Revisiting an age-old question: How to determine developmental age in fossil vertebrates?

How do we determine the ontogenetic (developmental) age of a fossil vertebrate, like a dinosaur? It ain’t easy. One of the best methods is thin-sectioning long bones and counting the growth rings inside, akin to determining the age a tree. However, this isn’t always possible for a variety of reasons, including the unavailability of appropriate fossil material or the prohibition of destructive analysis (museums tend not to like their fossils destroyed). Therefore, we often must turn to other proxies to estimate the relative maturity of our fossils. These proxies might include things like size, bone surface texture, development of sociosexual signals (like horns or crests), or the fusion of adjacent bones in the skull and spine (Hone et al., 2016).

         The last criterion is commonly used by paleontologists (e.g., Bakker et al., 1988; Sereno et al., 2009; Mallon et al., 2015). As the thinking goes, as individual vertebrate animals age, they tend to fuse up the bones in their skull and spine, so that the sutures between adjacent bones become obliterated by adulthood. We’re familiar with this phenomenon in human babies: the “soft spot” on babies’ heads represents the unfused junction between the frontal and parietal bones of the skull, which closes around one year of age. Until recently, the same principle has been widely applied to the skulls of dinosaurs and other fossil vertebrates, but recent findings by Bailleul et al. (2016) must give us pause for thought.

Skull bone fusion in the emu (Dromaius novaehollandiae). Note that as skull length increases in progressively older individuals, the average degree of fusion between the individual skull bones increases, too. (Image from Bailleul et al., 2016).
         In a recently published paper, the authors carefully document the pattern of skull bone fusion in both the emu and American alligator. The authors found that, although emu skulls follow the expected pattern of sutures closing with age, those of alligators do not. Instead, alligators show the opposite trend, whereby the skulls are highly integrated very early on, only to have the sutures between adjacent bones re-open as growth continues. Why this disaggregation of the alligator skull happens is unknown, but Bailleul et al. (2016) suggest that it might facilitate the distribution of stresses throughout the skull as older animals achieve increasingly more forceful bites.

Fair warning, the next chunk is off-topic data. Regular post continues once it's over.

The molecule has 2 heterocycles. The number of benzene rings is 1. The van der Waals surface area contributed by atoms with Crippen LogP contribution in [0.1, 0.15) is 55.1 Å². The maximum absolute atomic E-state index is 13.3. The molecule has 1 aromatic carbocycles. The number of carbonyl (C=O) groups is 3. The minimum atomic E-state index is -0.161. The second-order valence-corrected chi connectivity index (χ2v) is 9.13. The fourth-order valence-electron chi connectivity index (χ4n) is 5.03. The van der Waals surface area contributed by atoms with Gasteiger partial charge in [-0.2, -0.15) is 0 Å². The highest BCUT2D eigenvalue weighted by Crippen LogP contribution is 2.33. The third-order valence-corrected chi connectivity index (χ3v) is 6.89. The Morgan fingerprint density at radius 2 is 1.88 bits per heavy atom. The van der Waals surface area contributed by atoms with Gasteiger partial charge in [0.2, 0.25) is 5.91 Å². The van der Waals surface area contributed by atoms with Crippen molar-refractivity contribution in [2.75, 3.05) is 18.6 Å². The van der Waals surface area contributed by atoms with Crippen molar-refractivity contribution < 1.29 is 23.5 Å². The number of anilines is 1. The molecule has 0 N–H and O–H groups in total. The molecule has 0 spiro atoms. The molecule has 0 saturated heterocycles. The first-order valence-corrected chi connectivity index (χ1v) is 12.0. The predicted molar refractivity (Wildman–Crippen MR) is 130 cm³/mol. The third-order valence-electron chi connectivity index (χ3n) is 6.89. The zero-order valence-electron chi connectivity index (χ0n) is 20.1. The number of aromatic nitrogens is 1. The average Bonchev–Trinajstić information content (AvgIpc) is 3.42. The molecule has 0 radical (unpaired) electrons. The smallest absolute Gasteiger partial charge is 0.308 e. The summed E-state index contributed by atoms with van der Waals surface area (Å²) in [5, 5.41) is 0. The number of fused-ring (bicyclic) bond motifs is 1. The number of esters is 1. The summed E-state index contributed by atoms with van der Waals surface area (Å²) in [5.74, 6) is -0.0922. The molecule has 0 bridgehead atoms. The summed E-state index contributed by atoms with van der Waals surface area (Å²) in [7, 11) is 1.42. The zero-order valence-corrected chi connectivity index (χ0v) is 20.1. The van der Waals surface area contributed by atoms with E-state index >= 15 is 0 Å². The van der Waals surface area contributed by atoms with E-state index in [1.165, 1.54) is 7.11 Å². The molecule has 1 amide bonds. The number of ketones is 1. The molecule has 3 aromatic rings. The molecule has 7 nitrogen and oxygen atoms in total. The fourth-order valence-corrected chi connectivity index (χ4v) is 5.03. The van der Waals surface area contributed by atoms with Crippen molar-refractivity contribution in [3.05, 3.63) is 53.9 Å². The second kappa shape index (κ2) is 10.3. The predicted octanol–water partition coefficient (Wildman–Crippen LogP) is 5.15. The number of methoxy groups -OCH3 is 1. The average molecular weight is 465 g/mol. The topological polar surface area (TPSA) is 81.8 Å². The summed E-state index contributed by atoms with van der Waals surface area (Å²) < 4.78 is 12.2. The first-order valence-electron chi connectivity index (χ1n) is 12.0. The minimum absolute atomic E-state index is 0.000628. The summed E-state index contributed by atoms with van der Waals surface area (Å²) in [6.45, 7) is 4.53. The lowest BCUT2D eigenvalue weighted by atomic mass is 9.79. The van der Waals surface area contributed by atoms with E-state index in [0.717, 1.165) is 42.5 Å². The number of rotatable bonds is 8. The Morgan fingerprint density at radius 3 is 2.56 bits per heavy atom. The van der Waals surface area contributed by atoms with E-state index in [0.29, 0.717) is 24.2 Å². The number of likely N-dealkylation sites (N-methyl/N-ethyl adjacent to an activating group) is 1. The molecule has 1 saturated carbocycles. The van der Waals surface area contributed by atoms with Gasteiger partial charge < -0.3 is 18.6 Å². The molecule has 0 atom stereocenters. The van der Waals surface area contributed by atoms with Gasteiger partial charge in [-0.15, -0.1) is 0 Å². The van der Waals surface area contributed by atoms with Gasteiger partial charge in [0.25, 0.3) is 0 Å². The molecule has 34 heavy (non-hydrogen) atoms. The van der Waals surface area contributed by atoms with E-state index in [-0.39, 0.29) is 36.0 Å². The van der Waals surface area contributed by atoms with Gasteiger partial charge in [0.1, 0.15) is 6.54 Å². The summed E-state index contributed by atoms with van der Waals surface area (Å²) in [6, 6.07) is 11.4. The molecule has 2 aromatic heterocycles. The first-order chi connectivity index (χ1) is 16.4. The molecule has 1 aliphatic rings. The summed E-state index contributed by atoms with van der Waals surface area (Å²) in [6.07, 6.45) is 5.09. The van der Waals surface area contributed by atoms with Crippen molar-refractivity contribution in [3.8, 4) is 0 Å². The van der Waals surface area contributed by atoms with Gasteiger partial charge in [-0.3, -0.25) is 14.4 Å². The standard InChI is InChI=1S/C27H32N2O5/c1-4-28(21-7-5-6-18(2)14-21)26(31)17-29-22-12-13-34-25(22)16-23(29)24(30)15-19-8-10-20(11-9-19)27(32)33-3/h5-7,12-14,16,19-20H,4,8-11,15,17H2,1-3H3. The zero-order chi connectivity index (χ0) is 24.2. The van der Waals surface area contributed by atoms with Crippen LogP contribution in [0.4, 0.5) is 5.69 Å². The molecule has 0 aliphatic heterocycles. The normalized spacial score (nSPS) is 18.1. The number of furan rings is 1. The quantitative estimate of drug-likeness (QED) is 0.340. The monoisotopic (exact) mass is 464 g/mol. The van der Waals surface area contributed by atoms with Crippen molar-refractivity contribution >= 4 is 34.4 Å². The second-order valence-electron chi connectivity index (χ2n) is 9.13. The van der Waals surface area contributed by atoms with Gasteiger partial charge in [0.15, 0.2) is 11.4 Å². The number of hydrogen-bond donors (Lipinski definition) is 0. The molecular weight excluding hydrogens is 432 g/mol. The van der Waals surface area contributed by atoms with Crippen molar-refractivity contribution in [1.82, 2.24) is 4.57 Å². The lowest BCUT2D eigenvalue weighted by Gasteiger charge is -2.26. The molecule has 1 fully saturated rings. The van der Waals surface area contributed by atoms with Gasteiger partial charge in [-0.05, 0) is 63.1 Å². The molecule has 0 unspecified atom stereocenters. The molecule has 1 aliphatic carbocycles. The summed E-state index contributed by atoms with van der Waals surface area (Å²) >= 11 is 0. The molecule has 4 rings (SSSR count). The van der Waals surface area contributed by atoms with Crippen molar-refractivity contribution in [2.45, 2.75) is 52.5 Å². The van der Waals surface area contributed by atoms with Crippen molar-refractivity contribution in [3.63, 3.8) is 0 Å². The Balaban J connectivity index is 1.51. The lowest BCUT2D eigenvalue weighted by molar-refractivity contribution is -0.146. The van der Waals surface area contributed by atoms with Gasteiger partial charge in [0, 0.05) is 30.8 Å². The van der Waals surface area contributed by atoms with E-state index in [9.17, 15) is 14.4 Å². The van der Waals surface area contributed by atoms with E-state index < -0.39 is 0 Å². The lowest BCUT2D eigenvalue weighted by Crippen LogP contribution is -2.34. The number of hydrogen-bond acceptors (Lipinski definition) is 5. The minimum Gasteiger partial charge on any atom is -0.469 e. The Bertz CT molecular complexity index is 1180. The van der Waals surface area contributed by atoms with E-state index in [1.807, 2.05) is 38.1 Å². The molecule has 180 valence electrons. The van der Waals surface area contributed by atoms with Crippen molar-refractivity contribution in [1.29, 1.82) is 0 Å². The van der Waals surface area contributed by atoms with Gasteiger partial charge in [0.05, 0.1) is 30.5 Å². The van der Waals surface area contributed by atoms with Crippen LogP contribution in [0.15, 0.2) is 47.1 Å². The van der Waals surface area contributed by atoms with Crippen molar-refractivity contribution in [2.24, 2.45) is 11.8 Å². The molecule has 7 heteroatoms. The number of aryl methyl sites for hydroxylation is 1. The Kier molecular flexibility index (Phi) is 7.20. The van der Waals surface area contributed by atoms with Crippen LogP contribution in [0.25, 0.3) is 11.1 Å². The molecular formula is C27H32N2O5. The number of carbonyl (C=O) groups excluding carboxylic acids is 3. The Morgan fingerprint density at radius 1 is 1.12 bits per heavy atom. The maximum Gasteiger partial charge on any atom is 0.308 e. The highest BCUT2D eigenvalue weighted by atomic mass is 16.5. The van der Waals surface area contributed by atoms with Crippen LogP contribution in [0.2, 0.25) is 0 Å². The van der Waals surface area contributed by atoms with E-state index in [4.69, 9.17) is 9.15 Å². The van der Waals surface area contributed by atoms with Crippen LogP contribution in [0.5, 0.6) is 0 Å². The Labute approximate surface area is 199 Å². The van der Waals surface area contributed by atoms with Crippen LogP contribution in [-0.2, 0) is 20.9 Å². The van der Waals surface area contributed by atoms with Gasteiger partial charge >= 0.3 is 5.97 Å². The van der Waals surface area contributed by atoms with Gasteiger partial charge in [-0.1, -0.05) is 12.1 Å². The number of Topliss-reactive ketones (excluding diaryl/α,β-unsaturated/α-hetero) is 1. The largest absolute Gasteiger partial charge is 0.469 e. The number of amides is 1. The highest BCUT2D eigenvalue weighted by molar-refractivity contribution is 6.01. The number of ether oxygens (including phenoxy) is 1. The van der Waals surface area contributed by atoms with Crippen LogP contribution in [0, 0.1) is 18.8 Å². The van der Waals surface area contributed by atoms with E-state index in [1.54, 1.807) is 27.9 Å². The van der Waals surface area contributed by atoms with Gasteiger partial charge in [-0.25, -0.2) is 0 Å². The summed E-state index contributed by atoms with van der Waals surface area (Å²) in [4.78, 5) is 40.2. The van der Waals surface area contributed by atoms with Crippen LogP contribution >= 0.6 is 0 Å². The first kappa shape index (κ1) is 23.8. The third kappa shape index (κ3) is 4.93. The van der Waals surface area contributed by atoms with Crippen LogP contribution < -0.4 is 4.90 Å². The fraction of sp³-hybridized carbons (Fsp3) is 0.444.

Skull bone fusion in the American alligator (Alligator mississippiensis). Note that as skull length increases in progressively older individuals, the average degree of fusion between the individual skull bones actually decreases, unlike in the emu. This may have some serious implications for dinosaur growth models. (Image from Bailleul et al., 2016).

         What implication does this have for the relative aging dinosaurs? Next to birds, alligators and other crocodylians are the closest relatives of dinosaurs. Therefore, the fact that alligators do not fuse their skulls with age implies that maybe some dinosaurs didn’t, either. If not, there remains a distinct possibility that some of our growth models are wrong. Those growth models relying solely on the skull fusion criterion are most suspect, in which case, it’s worth going back to test them again using the other maturity proxies given above. So goes science.

Posted by: Jordan Mallon, Canadian Museum of Nature
Literature cited

Bailleul, A.M., Scannella, J.B., Horner, J.R., and Evans, D.C., 2016. Fusion patterns in the
skulls of modern archosaurs reveal that sutures are ambiguous maturity indicators for the Dinosauria. PLOS ONE, 11(2), p.eIm0147687.

Bakker, R.T. Williams, M., and Currie, P.J., 1988. Nanotyrannus, a new genus of pygmy
tyrannosaur, from the latest Cretaceous of Montana. Hunteria, 1(5), p.1-30.

Hone, D.W., Farke, A.A., and Wedel, M.J., 2016. Ontogeny and the fossil record: what, if
anything, is an adult dinosaur? Biology Letters, 12(2), p.20150947.

Mallon, J.C., Ryan, M.J., and Campbell, J.A., 2015. Skull ontogeny in Arrhinoceratops
brachyops (Ornithischia: Ceratopsidae) and other horned dinosaurs. Zoological Journal of the Linnean Society, 175(4), pp.910-929.

Sereno, P.C., Tan, L., Brusatte, S.L., Kriegstein, H.J., Zhao, X., and Cloward, K., 2009.
Tyrannosaurid skeletal design first evolved at small body size. Science, 326(5951), pp.418-422.
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